Naïve simplicity. This is what Johanna calls her visual language. She tries to strip away as much as possible. To translate an emotion and at the same time, accept the naïve line and that it’s not perfect. She finds this very liberating as a process.
‘I experiment a lot and try things out. Techniques, subjects. But the subject for me is always very simple, everyday life subjects. Seasons, still moments. I’m trying to show that something has happened. Like these walnuts, that they were picked and placed in a certain way for a certain purpose. And it’s always things from our home or my close surroundings. Some of the drawings and paintings I do are quite meditative so it’s more for the actual movement of my hand and my state of mind that I find it interesting. With others it’s more about the subject, wanting to explore, almost like a research.'
Recently Johanna also started experimenting with clay.
‘I start questioning my work when it feels too safe. I need to challenge myself and I want to be innovative. In clay, I make these little prototypes. I guess that comes from my background as a designer, making prototypes first. I’m also learning how to throw clay. I take classes and the outcome is not perfect at all. I’ve been asking myself why I am doing this. When I’m drawing, I don’t think about the doing because I’ve always been doing it. Life circumstances are making me try out different things. It can be quite exhausting to reinvent your methods, if it’s not working out or going to be as you expected. Especially because I want to do things well. But with ceramics there’s no pressure, I’m just taking it as it comes, and it makes me feel really good.’
Johanna prefers not to put a label on herself and her work. And rightly so. She’s working across different creative fields both as a craftsman and as an artist.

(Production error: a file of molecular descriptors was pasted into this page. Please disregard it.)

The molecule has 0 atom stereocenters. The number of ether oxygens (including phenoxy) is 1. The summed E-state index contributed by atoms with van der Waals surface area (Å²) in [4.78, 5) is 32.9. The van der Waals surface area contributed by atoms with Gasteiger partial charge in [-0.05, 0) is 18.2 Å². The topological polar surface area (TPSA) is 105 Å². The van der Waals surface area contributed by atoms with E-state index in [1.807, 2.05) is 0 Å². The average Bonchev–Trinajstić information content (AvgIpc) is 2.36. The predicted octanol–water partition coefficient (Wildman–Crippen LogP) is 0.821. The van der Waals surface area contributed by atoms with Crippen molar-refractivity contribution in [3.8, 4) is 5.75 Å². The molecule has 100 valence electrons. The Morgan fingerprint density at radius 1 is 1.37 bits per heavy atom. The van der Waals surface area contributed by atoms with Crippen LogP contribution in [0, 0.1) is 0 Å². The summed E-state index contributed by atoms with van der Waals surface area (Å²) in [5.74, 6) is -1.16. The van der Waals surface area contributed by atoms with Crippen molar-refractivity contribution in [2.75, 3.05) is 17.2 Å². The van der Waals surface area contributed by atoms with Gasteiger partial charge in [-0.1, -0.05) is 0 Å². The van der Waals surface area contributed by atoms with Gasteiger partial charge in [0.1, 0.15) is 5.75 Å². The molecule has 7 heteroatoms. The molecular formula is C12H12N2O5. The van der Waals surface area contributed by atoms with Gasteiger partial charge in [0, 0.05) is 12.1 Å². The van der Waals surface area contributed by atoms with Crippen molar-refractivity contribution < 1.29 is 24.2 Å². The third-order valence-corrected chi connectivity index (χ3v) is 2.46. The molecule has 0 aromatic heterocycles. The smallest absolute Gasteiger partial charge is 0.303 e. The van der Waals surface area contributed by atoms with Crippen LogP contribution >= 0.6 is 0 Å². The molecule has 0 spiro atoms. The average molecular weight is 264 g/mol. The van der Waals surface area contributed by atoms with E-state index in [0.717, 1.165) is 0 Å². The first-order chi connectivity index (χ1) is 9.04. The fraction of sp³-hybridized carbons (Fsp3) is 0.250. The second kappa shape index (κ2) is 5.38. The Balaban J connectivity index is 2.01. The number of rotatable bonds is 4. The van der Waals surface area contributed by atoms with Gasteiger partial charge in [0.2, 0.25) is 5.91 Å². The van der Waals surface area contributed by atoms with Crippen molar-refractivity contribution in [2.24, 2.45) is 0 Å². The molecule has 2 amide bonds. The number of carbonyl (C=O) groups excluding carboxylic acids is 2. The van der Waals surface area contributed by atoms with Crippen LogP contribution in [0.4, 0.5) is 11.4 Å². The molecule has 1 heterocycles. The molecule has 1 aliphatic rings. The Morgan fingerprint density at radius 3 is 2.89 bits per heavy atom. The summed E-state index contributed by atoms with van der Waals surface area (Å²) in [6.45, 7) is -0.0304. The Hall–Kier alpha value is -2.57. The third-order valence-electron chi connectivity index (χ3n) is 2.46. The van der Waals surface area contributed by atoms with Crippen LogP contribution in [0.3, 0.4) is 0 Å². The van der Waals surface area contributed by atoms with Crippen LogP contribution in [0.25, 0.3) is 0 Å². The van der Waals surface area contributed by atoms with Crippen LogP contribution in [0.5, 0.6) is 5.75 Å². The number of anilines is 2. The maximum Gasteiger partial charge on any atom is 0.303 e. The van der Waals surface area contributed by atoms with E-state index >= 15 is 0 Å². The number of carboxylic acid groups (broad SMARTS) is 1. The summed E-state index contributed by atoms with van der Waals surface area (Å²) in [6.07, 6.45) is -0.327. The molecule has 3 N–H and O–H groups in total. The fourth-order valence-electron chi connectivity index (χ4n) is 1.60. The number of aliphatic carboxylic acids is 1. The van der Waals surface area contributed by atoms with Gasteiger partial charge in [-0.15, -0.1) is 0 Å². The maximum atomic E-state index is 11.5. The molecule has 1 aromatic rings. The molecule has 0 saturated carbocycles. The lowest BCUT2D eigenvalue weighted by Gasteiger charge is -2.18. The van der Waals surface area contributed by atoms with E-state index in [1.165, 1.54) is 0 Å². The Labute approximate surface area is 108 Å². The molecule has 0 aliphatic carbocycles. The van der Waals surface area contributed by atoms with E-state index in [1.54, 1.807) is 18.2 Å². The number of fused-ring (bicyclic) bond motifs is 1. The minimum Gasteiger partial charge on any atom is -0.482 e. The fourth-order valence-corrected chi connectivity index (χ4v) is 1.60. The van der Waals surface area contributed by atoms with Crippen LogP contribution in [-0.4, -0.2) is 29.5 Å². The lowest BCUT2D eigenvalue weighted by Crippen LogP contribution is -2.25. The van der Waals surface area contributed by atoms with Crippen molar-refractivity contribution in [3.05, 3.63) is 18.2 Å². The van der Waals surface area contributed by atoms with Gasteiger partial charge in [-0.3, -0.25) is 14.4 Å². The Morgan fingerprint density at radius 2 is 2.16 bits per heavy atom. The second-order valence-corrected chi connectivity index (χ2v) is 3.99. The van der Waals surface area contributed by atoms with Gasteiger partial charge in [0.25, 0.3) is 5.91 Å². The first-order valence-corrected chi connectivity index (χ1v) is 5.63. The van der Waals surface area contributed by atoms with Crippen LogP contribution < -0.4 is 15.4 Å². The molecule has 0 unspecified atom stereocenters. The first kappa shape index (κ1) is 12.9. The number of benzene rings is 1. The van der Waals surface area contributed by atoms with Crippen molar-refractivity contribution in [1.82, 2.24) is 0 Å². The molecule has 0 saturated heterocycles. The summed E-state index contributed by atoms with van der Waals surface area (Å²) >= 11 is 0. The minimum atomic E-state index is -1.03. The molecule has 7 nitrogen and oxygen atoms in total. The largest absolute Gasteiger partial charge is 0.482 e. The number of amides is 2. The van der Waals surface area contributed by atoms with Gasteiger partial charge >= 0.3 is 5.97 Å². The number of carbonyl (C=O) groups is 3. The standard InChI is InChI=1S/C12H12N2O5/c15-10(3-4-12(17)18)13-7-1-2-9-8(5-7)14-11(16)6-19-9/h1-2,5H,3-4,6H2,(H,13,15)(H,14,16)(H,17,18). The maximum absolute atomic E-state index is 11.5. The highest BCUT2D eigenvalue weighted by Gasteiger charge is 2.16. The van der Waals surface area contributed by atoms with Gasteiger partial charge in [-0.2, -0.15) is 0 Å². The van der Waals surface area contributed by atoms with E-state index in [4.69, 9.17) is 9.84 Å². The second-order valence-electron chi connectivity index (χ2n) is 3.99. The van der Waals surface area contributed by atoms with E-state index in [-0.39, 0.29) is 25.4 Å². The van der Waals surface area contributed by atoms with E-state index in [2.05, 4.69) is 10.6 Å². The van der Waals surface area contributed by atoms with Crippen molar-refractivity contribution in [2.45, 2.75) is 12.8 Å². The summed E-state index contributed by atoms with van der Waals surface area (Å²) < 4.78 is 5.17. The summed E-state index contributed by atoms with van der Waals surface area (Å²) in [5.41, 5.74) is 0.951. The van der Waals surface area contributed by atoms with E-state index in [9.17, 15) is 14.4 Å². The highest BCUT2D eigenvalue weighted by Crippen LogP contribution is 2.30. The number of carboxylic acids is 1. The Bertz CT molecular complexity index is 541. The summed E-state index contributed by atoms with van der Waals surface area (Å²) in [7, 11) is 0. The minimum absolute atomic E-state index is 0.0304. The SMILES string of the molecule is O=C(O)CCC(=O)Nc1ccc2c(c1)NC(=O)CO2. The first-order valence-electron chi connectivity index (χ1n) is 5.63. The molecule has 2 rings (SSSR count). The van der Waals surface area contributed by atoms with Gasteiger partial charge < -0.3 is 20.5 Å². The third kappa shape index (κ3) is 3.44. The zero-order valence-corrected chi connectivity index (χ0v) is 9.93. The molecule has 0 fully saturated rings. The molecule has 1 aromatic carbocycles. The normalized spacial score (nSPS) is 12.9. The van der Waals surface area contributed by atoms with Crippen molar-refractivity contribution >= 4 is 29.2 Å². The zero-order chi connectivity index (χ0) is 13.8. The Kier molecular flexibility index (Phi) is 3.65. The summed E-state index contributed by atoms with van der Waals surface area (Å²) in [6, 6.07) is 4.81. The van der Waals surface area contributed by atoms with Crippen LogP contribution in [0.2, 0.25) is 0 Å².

Johanna Van Daalen and Marina Bautier go a long way back - back to design school in Buckinghamshire twenty years ago when they were both studying furniture design. They are still close friends and also make use of each other professionally by reflecting on their work and processes.
‘It’s a very rich relation we have. We’ve been doing this ever since university. Recently I went to see Marina for lunch, and I had brought my drawings to hear her thoughts. She saw the series of ‘Les Vases’ and she really liked them. She was so enthusiastic. These paintings were not intended to go up on a wall, they were born out of a study of shapes for ceramic pots. Seeing my works being sold would be amazing, I think that’s actually a purpose in some ways. That someone has been touched so much by what you’re doing, that they’re buying it. That’s quite a concrete thing that I never really thought of before.
For this series I chose black acrylic paint on paper in order to solely put the emphasis on the form of the vases. I like using black. It’s liberating. Because I don’t have to worry about colour, I can just do. If I paint in black, I see the form in my head, and I paint according to that form. And I think it gives it a three-dimensional feel, even if it’s flat.’
‘Les Vases’ are on display in the Bautier showroom all through December. Afterwards they will remain available online. Johanna’s work can also be followed on Instagram @johannavandaalen